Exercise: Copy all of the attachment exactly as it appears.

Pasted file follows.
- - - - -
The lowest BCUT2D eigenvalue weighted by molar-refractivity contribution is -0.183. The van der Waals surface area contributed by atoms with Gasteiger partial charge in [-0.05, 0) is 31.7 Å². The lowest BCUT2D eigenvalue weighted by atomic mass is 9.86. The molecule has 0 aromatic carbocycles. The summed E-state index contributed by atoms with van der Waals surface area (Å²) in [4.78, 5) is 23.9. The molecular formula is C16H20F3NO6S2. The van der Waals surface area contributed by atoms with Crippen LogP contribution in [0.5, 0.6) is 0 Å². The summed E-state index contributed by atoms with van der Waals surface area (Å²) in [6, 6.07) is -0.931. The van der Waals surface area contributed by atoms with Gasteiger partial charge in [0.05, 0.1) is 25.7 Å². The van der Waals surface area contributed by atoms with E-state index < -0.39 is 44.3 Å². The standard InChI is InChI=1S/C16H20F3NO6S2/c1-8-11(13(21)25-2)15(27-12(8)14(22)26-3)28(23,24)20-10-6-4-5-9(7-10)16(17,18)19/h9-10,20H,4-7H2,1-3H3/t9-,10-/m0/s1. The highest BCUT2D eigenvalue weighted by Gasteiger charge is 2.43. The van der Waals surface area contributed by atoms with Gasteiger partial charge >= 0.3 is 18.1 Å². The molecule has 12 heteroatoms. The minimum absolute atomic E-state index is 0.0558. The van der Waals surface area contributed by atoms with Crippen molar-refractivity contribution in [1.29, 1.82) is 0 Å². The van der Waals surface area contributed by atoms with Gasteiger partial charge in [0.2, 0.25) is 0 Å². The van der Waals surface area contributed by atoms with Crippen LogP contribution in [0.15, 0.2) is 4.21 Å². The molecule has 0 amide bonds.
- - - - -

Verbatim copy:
The lowest BCUT2D eigenvalue weighted by molar-refractivity contribution is -0.183. The van der Waals surface area contributed by atoms with Gasteiger partial charge in [-0.05, 0) is 31.7 Å². The lowest BCUT2D eigenvalue weighted by atomic mass is 9.86. The molecule has 0 aromatic carbocycles. The summed E-state index contributed by atoms with van der Waals surface area (Å²) in [4.78, 5) is 23.9. The molecular formula is C16H20F3NO6S2. The van der Waals surface area contributed by atoms with Crippen LogP contribution in [0.5, 0.6) is 0 Å². The summed E-state index contributed by atoms with van der Waals surface area (Å²) in [6, 6.07) is -0.931. The van der Waals surface area contributed by atoms with Gasteiger partial charge in [0.05, 0.1) is 25.7 Å². The van der Waals surface area contributed by atoms with E-state index < -0.39 is 44.3 Å². The standard InChI is InChI=1S/C16H20F3NO6S2/c1-8-11(13(21)25-2)15(27-12(8)14(22)26-3)28(23,24)20-10-6-4-5-9(7-10)16(17,18)19/h9-10,20H,4-7H2,1-3H3/t9-,10-/m0/s1. The highest BCUT2D eigenvalue weighted by Gasteiger charge is 2.43. The van der Waals surface area contributed by atoms with Gasteiger partial charge >= 0.3 is 18.1 Å². The molecule has 12 heteroatoms. The minimum absolute atomic E-state index is 0.0558. The van der Waals surface area contributed by atoms with Crippen molar-refractivity contribution in [1.29, 1.82) is 0 Å². The van der Waals surface area contributed by atoms with Gasteiger partial charge in [0.2, 0.25) is 0 Å². The van der Waals surface area contributed by atoms with Crippen LogP contribution in [0.15, 0.2) is 4.21 Å². The molecule has 0 amide bonds.